By Thuso Malete
IN many African schools and homes today, conversations around sex are usually taboo, negative, and in hushed tones, with younger people receiving warnings that they will get diseases, carry unwanted pregnancies or even die if they have sex.
However, Ghanaian author Nana Darkoa Sekyiamah is determined to change that narrative with her newly published book “The Sex Lives of African Women”.
In the hard-hitting book which has received wide reviews in Africa, Europe and America, Sekyiamah demystifies issues around sex as she brazenly explores women’s experiences, unleashing what she calles “a sexual revolution that’s happening across our continent.”
Perhaps the origin of the book itself shows that Sekyiamah might be right that patriarch and colonialism have denied women in Africa the freedom to discuss one of society’s hottest issues: sex and the bedroom life.
Speaking recently at the book’s adaptation at the Alliance Française theater in central Nairobi, Sekyiamah revealed that the book was born out of a beach trip she had with women friends in her native Ghana a few years ago.
“Everyone discussed issues to do with how they enjoyed or would enjoy sex better, and how society was taking away their voice on matters of sex as patriach remains a common troublesome issue across Africa’s diverse cultures.
Henceforth, Sekyiamah set out to give the women their voices, and she has done just that, if not more.
Immediately after the beach trip, Sekyiamah sought to continue the conversations with more women across Africa, so she started a blog. In no time, the blog grew as more and more women felt comfortable sharing their sexual experiences, frustrations and preferences under anonymity. It is those revelations that form the basis of book “The Sex Lives of African Women”.
A total of 32 such “confessions” by Africa’s women, including that of Sekyiamah herself, form the core of the book. One of the accounts is that of a woman navigating a tricky polygamous marriage in Senegal.
Another is that of a woman in Egypt who has to deal witha gay lover in an overtly conservative Muslim society. Yet another mind-blowing account is that of girl child in a sexual abuse scam disguised as a marriage in Ethiopia.
Among top African women who have reviewed the book include award-winning Zimbabwean author Noviolet Bulawayo, Booker Prize-winning author Bernardine Evaristo and top journalists from the continent and beyond.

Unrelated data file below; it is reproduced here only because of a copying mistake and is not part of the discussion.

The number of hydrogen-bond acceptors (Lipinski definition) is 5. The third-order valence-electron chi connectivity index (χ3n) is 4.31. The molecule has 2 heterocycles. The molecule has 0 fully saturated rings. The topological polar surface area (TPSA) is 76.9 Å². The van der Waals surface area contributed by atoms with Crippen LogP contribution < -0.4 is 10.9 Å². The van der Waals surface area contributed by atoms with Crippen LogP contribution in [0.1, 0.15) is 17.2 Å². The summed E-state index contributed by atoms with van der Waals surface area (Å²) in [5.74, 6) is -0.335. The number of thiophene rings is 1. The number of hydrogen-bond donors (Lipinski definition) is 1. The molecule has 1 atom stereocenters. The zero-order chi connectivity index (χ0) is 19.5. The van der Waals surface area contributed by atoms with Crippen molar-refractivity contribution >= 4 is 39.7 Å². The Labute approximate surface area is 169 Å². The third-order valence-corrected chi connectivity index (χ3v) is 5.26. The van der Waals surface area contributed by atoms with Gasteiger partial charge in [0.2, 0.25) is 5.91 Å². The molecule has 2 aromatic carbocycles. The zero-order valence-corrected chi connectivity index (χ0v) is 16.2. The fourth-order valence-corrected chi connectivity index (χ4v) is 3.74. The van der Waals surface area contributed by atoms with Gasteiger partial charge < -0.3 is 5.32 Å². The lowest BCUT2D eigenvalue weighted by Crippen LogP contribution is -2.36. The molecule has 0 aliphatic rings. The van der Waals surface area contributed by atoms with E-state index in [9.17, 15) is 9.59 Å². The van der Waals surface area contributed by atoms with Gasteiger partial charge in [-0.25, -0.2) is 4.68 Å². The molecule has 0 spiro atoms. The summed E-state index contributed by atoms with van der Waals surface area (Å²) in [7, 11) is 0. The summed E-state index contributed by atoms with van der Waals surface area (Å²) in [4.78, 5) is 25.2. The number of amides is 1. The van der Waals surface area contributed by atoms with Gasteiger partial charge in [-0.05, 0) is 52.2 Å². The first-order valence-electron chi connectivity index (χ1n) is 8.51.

Mona Eltahawy, the Egyptian-American author of “The Seven Necessary Sins for Women and Girls” and “Headscarves and Hymens: Why the Middle East Needs a Sexual Revolution”, said Sekyiamah has generated a welcome “sexual revolution” that Africa’s women desperately needed for so long.
“Sex drives are important to us too,” Eltahawy said. “Pleasure, and owning your pleasure, and wanting to liberate yourself sexually, is not a white woman’s life adventure. It belongs to the rest of us.”
Sekyiamah says the book achieves liberty for women to demand a voice in how they enjoy sex, and hopes that Africa’s socities continentwide will pay heed to how women want their sex issues handled.
On her part, Sekyiamah also says the book has been an eye-opener, helping her understand how women with disabilities and those who have experienced female genital mutilation want to enjoy sex.
Published last year in London, the book this year got published in the U.S. and has been taken to 100 other territories. It’s an amazing feat for a subject considered taboo for so many centuries.
Nana Sekyiamah is the former Director of Communications and Tactics at the Association for Women’s Rights in Development (@AWID), a global feminist organization with more than 5,000 individual and institutional members from 164 countries.
She was a member of the Black Feminism Forum Working Group which organized the historic first Black Feminist Forum in Bahia, Brazil in September, 2016.
Nana Darkoa co-founded the award-winning blog, Adventures from the Bedrooms of African Women, has written for The Guardian, Open Democracy, Feminist Africa and This is Africa.
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